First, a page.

Mesoporous Carbon–Vanadium Oxide Films by Resol-Assisted, Triblock Copolymer-Templated Cooperative Self-Assembly


Bhaway, S.M.; Kisslinger, K.; Zhang, L.; Yager, K.G.; Schmitt, A.L.; Mahanthappa, M.K.; Karim, A.; Vogt, B.D. "Mesoporous Carbon–Vanadium Oxide Films by Resol-Assisted, Triblock Copolymer-Templated Cooperative Self-Assembly" ACS Applied Materials & Interfaces 2014, 6 19288–19298.
doi: 10.1021/am505307t


We describe conditions that enable the formation of vanadium oxide nanostructures using a triblock-copolymer organic template.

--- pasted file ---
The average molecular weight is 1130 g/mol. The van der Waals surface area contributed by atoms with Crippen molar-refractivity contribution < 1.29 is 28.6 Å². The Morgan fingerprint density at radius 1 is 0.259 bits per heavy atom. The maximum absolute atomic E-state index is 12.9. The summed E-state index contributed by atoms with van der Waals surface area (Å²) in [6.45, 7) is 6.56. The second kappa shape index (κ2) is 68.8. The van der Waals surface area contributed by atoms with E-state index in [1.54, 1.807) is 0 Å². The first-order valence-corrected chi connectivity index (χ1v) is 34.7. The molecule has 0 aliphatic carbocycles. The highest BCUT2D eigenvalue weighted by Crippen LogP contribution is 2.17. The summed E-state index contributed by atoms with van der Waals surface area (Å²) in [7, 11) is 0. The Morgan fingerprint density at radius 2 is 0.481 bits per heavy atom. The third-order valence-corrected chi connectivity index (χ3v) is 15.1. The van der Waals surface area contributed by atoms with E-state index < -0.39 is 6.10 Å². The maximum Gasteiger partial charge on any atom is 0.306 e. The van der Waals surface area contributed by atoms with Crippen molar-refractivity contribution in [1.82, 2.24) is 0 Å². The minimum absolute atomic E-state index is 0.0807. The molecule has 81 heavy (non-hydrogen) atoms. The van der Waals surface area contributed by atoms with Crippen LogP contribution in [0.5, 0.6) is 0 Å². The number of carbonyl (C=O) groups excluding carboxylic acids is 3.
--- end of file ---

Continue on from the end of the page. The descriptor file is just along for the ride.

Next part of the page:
Unlike other crystalline metal oxides amenable to templating by the combined assemblies of soft and hard chemistries (CASH) method, vanadium oxide nanostructures templated by poly(ethylene oxide-b-1,4-butadiene-b-ethylene oxide) (OBO) triblock copolymers are not preserved upon high temperature calcination in argon. Triconstituent cooperative assembly of a phenolic resin oligomer (resol) and an OBO triblock in a VOCl3 precursor solution enhances the carbon yield and can prevent breakout crystallization of the vanadia during calcination. However, the calcination environment significantly influences the observed mesoporous morphology in these composite thin films. Use of an argon atmosphere in this processing protocol leads to nearly complete loss of carbon–vanadium oxide thin film mesostructure, due to carbothermal reduction of vanadium oxide. This reduction mechanism also explains why the CASH method is not more generally successful for the fabrication of ordered mesoporous vanadia. Carbonization under a nitrogen atmosphere at temperatures up to 800 °C instead enables formation of a block copolymer-templated mesoporous structure, which apparently stems from the formation of a minor fraction of a stabilizing vanadium oxynitride. Thus, judicious selection of the inert gas for template removal is critical for the synthesis of well-defined, mesoporous vanadia–carbon composite films. This resol-assisted assembly method may generally apply to the fabrication of other mesoporous materials, wherein inorganic framework crystallization is problematic due to kinetically competitive carbothermal reduction processes.